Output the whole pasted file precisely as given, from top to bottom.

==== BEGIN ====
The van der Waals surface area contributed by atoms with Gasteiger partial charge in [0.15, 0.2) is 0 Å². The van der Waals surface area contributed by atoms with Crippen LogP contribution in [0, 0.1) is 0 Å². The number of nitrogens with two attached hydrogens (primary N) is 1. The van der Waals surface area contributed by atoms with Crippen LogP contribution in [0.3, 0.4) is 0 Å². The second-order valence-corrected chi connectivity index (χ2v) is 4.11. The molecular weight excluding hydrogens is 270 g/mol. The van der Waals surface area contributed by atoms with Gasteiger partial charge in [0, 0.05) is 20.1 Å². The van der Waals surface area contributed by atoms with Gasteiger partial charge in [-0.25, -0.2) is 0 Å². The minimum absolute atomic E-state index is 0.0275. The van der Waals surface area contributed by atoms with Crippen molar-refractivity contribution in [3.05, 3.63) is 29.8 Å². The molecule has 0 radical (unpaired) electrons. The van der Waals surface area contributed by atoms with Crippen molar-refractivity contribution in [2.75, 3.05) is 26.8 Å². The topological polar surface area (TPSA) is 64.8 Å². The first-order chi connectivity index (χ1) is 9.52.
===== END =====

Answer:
The van der Waals surface area contributed by atoms with Gasteiger partial charge in [0.15, 0.2) is 0 Å². The van der Waals surface area contributed by atoms with Crippen LogP contribution in [0, 0.1) is 0 Å². The number of nitrogens with two attached hydrogens (primary N) is 1. The van der Waals surface area contributed by atoms with Crippen LogP contribution in [0.3, 0.4) is 0 Å². The second-order valence-corrected chi connectivity index (χ2v) is 4.11. The molecular weight excluding hydrogens is 270 g/mol. The van der Waals surface area contributed by atoms with Gasteiger partial charge in [0, 0.05) is 20.1 Å². The van der Waals surface area contributed by atoms with Gasteiger partial charge in [-0.25, -0.2) is 0 Å². The minimum absolute atomic E-state index is 0.0275. The van der Waals surface area contributed by atoms with Crippen molar-refractivity contribution in [3.05, 3.63) is 29.8 Å². The molecule has 0 radical (unpaired) electrons. The van der Waals surface area contributed by atoms with Crippen molar-refractivity contribution in [2.75, 3.05) is 26.8 Å². The topological polar surface area (TPSA) is 64.8 Å². The first-order chi connectivity index (χ1) is 9.52.